2kidney and trachea score: No of chicks with lesion score of ≥ 1;
3pathogenicity index: No of chicks with lesion score ≥ 1 + 1 point for every 10% mortality;
4pathotypes: Low (pathogenicity index value 1-9), intermediate (pathogenicity index value 10-18), high (pathogenicity index value ≥ 19). IBV: Infectious bronchitis virus.
Pathogenicity indices were 25, 24 and 8 for the isolates in groups 1 (Egy/Var-II), 2 (Egy/Var-I) and 3 (classic), respectively (Table 4). Based on the lesion in both kidney and trachea, isolates could be classified according to the pathogenicity index to high virulent (Egy/Var-II and Egy/Var-I) and low virulent (classic) (Table 4). The main commonly reported macroscopic lesions included: Congestion with casious plug in the trachea, congested lung, swollen and congested kidneys with ureters distended with ureate. Grossly, the kidney lesions were more severe in Egy/Var-II group than in Egy/Var-I group; however, the lungs were only affected in Egy/Var-II group (Tables 3 and 4). While in the classic group the tracheal lesions were less severe than the other 2 variant groups.
Virus distribution in tissues following virus inoculation of one-day-old SPF-chicks with 3 IBV isolated strains: IBV-Eg/1212B-2012 (Egy/Var-II), IBV-Eg/IBV1-2011 (Egy/Var-I) and IBV-Eg/11539F-2011 (Mass-like) were described (Table 5). The virus was found in the trachea and kidney in groups infected with variant strains (Egy/Var-I, Egy/Var-II). The virus was not detected in the lungs of Egy/Var-I group also from lung and kidney of the classic group. The negative control group had no virus in tissues (Table 5).
Table 5 Virus detection from various organs of chicks post-inoculated with different infectious bronchitis viruses using reverse transcription-polymerase chain reaction.
Virus detection (number of positive/total)
Egy Var II
Egy Var I
Classic (mass-like strain)
IBV: Infectious bronchitis virus.
Microscopic examination of sacrificed birds at 14 d Post- infection and freshly dead birds revealed marked loss of cilia, epithelial desquamation, lymphocytic cell infiltration, epithelial hyperplasia and congested trachea in both 2 subgroups of variant viruses (Egy/Var-I, Egy/Var-II) (Figure 2A and B). Kidneys showed severe changes, including hemorrhages, degeneration in renal tubules and hyper cellularity of the renal glomeruli as well as focal infiltration of inflammatory lymphocytes in group 1 (Egy/Var-II) of variant viruses and to lesser extent in group 2 (Egy/Var-I,) (Figure 2C and D). The lesion for the classic group 3 of Eg/11539F-2011 (Mass-like) showed the lowest severity in trachea and kidneys in comparison to variant groups (data not shown).
Figure 2 Histopathology illustration of the trachea and kidney from experimentally infected chickens.
A: Trachea (from Group 1) showed subepithelial hemorrhage accompanied with goblet cell activation, inflammatory cells and edema; B: Trachea (from Group 2) with focal aggregation of lymphocytic cells and epithelial desquamation, ulceration accompanied with goblet cell hypertrophy; C: Kidney (from Group 2) showed glomerular edema and glomerulonephritis with extravasation of blood vessels between renal tubules; D: Kidney (from Group 1) with severe necrosis of renal tubules and focal lymphocytic aggregation; E: Trachea of negative control group; F: Kidney of negative control group (H and E, × 20).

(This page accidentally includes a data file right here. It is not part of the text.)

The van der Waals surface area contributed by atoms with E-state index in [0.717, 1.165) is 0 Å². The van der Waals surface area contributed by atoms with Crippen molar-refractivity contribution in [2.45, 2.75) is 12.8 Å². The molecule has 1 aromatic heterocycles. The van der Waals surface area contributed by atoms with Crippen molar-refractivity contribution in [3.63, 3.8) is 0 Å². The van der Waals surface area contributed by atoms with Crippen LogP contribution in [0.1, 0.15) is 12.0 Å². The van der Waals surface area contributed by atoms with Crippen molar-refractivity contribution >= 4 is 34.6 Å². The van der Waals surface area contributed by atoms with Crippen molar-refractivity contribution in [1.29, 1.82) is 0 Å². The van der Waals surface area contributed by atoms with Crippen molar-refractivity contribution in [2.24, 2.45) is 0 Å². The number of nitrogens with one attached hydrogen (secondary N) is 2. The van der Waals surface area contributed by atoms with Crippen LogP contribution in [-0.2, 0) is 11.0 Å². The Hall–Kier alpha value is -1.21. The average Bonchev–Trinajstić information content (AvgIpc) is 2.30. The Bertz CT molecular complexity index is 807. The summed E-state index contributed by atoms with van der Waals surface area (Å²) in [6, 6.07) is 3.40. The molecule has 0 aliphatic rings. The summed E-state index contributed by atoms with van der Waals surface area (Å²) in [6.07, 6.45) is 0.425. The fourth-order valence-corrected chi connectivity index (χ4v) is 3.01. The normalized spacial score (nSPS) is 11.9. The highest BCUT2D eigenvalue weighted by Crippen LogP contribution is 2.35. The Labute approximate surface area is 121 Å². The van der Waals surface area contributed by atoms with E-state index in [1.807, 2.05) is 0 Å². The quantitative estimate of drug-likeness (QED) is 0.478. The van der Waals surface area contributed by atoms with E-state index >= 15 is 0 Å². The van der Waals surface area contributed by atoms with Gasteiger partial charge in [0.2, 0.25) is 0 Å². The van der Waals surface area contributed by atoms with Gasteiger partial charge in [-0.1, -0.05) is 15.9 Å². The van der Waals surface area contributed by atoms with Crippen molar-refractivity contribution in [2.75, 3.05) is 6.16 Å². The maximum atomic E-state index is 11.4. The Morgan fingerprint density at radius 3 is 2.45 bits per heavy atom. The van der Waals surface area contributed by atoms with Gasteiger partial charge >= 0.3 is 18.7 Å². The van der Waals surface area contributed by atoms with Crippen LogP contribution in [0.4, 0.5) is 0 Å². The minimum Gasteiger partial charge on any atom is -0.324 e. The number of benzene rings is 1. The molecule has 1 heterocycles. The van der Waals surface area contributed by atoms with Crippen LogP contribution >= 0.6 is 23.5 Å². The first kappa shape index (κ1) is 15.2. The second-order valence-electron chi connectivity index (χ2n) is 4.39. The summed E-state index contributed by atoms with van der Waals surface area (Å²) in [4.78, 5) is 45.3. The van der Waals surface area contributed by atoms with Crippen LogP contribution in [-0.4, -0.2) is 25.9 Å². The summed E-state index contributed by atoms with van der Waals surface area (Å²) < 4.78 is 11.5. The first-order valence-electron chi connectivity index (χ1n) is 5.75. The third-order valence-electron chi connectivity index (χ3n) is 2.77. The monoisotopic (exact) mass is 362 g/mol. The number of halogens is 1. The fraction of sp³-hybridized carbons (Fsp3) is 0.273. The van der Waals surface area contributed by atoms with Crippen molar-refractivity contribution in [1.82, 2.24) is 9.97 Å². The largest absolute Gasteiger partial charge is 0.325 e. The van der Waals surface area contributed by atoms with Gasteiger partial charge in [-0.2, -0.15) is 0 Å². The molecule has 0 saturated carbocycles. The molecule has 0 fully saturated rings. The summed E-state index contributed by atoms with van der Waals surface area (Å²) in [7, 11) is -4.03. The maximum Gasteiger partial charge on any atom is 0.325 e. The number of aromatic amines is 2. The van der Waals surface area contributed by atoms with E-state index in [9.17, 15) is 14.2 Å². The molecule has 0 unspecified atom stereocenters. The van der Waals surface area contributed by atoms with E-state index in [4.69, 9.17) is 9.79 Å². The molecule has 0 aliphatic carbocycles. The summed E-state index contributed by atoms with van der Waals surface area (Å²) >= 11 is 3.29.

One of the main problems of IBV is the frequent emergence of several IBV serotypes or antigenic variants due to high rates of S1 gene mutation[2,24]. Therefore, it is important to detect these new emerging viruses and to choose an appropriate vaccine against IBV infection. In the S1 gene, there are three HVRs located within amino acids 38-67 (HVR-1), 91-141 (HVR-2) and 274-387 (HVR-3). Genotyping of IBV based on S1 gene sequencing, especially the HVRs, is the most reliable way to classify IBV isolates. Usually IBV serotypes have a wide range of genetic variations in the S1 gene ranged from 2% to 25%[6,26]. In Egypt, many strains of live attenuated and inactivated vaccines used to control IBV. However, the outbreaks of the disease have continued to cause severe infections.
In this work, 20 IBV isolates from commercial broiler chicken flocks from 12 governorates were genotyped by sequencing of the HVR-3 of the S1 gene. The molecular data indicated that the IBVs isolated in Egypt during the last five years evolved into two groups; variant (GI-23) and classic (GI-1). The strains of the variant group (GI-23) are indigenous and predominate in the Middle East, and in Egypt were subdivided into 2 subgroups according to the sequence of the HVR-3[14,16]. The first subgroup of Egy/Var-I, represented by 6 viruses (Table 1), is very close to the original Egyptian strain Egypt/Beni-Suef/01 and to Ck/EG/BSU-1,4,5/2011 isolated in 2011. In this work, viruses of Egy/Var-I subgroup were also found to be closely related to IS/1494/2006 with 96%-97% amino acid identity. The second subgroup Egy/Var-II included 10 viruses and they were mostly related to IS/885/00 strain with 90% amino acid identities (Tables 1 and 2, Figure 1). Accordingly, Egy/Var-II subgroup was shown to be widely spread in Egypt during the last 5 years[15,16]. However, full genome sequencing will provide more accurate information about different subgroups. In the meantime, the 4 isolates in the classic group (Mass-like strain of GI-1) were genetically related to Massachusetts strains and had the same phylogenetic origin. It showed high amino acid similarity (98%) to H120 and Ma5 vaccine strains with 95% nucleotide identities (Table 2, Figure 1). The four isolates of Mass-like strain were obtained from vaccinated farms with the same strain. Furthermore, previous studies have confirmed that live IBV vaccines persist in chicks for many weeks after administration with virus isolation[27-29].